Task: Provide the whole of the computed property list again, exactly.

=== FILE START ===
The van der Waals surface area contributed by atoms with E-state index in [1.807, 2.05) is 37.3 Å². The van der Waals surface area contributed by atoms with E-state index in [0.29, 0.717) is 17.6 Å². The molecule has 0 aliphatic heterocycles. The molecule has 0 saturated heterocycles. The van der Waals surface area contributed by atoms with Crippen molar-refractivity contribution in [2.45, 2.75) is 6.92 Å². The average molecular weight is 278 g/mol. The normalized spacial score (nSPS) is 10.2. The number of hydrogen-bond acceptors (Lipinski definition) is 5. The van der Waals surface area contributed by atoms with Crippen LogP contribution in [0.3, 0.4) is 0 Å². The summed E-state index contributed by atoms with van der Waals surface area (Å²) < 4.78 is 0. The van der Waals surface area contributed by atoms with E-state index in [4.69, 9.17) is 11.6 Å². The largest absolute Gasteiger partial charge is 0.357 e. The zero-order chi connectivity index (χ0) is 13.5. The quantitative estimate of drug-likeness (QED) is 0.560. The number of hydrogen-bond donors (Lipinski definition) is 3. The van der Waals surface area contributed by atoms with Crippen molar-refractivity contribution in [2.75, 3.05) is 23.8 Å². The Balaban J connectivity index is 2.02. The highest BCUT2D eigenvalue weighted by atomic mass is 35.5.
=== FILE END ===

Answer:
The van der Waals surface area contributed by atoms with E-state index in [1.807, 2.05) is 37.3 Å². The van der Waals surface area contributed by atoms with E-state index in [0.29, 0.717) is 17.6 Å². The molecule has 0 aliphatic heterocycles. The molecule has 0 saturated heterocycles. The van der Waals surface area contributed by atoms with Crippen molar-refractivity contribution in [2.45, 2.75) is 6.92 Å². The average molecular weight is 278 g/mol. The normalized spacial score (nSPS) is 10.2. The number of hydrogen-bond acceptors (Lipinski definition) is 5. The van der Waals surface area contributed by atoms with Crippen LogP contribution in [0.3, 0.4) is 0 Å². The summed E-state index contributed by atoms with van der Waals surface area (Å²) < 4.78 is 0. The van der Waals surface area contributed by atoms with E-state index in [4.69, 9.17) is 11.6 Å². The largest absolute Gasteiger partial charge is 0.357 e. The zero-order chi connectivity index (χ0) is 13.5. The quantitative estimate of drug-likeness (QED) is 0.560. The number of hydrogen-bond donors (Lipinski definition) is 3. The van der Waals surface area contributed by atoms with Crippen molar-refractivity contribution in [2.75, 3.05) is 23.8 Å². The Balaban J connectivity index is 2.02. The highest BCUT2D eigenvalue weighted by atomic mass is 35.5.